The Head of the Church
I wanted to deal with these last two verses separately because of the subject they touch upon, which is the Church of Jesus Christ. We learned yesterday that the power whereby the Father raised the Son is the same power whereby He sat him at His right hand above all rule, authority, power, and dominion—which is to say, above everything. Our Lord Jesus Christ reigns supreme with God the Father, and all things visible and invisible, the godly and the ungodly answering to the Son’s sovereign rule as the Father has “put all things under his feet.” Colossians 2:10 speaks to this same matter of Christ’s rule over heaven and earth. But here in 1:22-23, after speaking to this universal dominion of our Lord and Savior, Paul refers to a special dominion which Christ has over that which is most precious to him—which is his Church for which he shed his own blood.
There is a particular shortcoming among evangelicals and it has to do with an extremely reductionistic view of the Church, understood both as universal and local. Among many, the Church is seen merely as an organization made up of voluntary likeminded believers whose primary purpose is to spread the gospel. They may see the local church as providing other good things like fellowship, Christian education, mission projects, and the like. But their view of the Church is, in a word, functional, and so is reduced to its purpose and what it does. Some even go so far as to speak of the Church as a “movement,” eschewing any association of the Church as an “institution,” clearly disregarding not only the Scriptures but Church history and even common sense. It’s hardly different from the view the IRS takes of churches when judging of 501c3 status.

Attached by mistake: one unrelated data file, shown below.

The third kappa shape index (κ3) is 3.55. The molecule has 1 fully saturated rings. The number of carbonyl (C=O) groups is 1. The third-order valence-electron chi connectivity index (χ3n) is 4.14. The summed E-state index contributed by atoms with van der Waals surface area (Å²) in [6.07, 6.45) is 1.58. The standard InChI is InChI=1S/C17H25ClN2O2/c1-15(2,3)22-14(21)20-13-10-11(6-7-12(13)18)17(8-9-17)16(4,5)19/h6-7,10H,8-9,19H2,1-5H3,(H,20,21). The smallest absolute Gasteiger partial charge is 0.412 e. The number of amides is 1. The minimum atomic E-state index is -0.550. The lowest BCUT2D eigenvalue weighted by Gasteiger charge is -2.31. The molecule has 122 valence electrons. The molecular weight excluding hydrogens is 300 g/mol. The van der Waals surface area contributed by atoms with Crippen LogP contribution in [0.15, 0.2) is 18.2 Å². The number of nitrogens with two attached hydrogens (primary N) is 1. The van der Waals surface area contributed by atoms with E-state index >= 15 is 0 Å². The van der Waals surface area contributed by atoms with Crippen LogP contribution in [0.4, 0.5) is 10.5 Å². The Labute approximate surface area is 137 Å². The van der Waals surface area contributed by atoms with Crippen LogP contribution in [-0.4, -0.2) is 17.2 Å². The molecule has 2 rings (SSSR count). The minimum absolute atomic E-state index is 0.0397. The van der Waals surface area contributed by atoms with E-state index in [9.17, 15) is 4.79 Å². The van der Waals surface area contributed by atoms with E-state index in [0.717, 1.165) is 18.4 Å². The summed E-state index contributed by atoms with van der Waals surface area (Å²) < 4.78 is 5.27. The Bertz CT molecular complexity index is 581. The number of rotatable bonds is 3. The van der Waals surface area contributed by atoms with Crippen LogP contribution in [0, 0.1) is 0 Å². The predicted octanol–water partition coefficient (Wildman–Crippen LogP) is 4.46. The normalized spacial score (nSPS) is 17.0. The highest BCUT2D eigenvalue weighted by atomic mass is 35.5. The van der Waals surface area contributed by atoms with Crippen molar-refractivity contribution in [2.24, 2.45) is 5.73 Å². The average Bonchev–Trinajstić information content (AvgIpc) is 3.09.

But the New Testament takes a more substantial view of the Church. Here, she (I like using that personal pronoun in regards to the Church) is called Christ’s “body,” clearly indicating that there is a REAL spiritual bond between the Lord and His Church. Indeed, she is both filled with him (Colossians 2:9) and in some mysterious way fills him as is indicated here in 1:23. In Revelation 19:7, the Church is called our Lord’s “bride.” Thus, the church is no mere organization for spreading the gospel, as important as that is, but is a real spiritual body that the New Testament speaks of in organic terms when relating that body to Christ; that is, that it is His body. The Church (both universal and local) is united to her Lord in such a way that her existence is far more significant than any other institution in society, excepting the family. She’s not “just” anything; she is his body and fullness.